着床前診断をめぐるスイスの動向 [in Japanese] Recent trends in legal regulations on preimplantation genetic diagnosis in Switzerland [in Japanese]
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In this study, I analyze a process of lifting the ban on the preimplantation genetic diagnosis (PGD) in Switzerland. The Swiss Reproductive Medicine Act, constituted in 1998 and put into force in 2001, has prohibited PGD. However, the legislative situation with regard to bioethical problems has changed in recent years. The abortion has been legalized by a revision of the criminal law in 2001, and the creation of human embryonic stem cells has been permitted by the Stem Cell Research Act in 2003. In 2005, the Swiss Parliament carried a motion demanding that the federal Council of Ministers lift the ban on PGD by revising the Reproductive Medicine Act. PGD is criticized for leading to eugenics or discrimination against disabled persons. It is prohibited in Germany, Austria, and Italy, while it is accepted in the UK, France, Japan, and many other countries. Switzerland, like Germany, has strict regulations on reproductive medicine, but differs from Germany with respect to the grounds for the ban on PGD. In Germany, the research into an embryo including PGD is prohibited on the ground that an embryo has the dignity of a person; on the other hand, in Switzerland, PGD is prohibited on the ground that side effects on an examined embryo or the influence on society is not clear. In other words, in Switzerland, the ban on PGD is not based on a fundamental principle. I explain these discussions about PGD through the records of the Swiss Parliament and the opinion of the Swiss National Advisory Commission on Biomedical Ethics.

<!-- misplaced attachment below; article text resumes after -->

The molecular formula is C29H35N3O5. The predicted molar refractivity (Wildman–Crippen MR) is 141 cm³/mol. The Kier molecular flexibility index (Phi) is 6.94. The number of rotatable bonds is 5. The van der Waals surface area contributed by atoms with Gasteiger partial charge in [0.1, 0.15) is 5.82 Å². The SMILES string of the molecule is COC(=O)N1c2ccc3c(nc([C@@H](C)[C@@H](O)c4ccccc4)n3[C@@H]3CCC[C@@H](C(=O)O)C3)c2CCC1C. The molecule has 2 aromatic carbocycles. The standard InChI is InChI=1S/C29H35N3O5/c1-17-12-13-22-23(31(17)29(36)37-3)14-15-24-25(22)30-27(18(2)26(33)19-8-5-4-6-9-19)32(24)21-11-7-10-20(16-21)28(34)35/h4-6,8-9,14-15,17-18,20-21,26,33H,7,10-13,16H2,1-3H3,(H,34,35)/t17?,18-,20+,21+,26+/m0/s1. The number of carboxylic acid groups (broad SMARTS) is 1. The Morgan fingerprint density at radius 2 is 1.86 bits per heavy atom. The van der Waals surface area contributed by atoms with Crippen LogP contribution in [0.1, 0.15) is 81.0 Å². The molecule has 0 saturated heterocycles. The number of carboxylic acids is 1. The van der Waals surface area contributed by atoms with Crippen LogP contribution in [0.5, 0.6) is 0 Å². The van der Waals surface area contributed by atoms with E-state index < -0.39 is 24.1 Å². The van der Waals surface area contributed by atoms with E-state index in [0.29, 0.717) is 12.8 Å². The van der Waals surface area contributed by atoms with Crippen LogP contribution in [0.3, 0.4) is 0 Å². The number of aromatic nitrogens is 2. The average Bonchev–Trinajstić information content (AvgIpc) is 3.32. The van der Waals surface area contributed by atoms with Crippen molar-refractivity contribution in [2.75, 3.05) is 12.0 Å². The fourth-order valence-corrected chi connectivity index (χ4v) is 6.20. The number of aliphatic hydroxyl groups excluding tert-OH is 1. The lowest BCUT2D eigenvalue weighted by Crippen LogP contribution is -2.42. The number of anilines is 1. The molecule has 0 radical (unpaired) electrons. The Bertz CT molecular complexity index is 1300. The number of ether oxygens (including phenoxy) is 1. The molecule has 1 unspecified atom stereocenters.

- Research reports of Fukui National College of Technology Humanities and social science
Research reports of Fukui National College of Technology Humanities and social science (41), 1-11, 2007-11
Fukui National College of Technology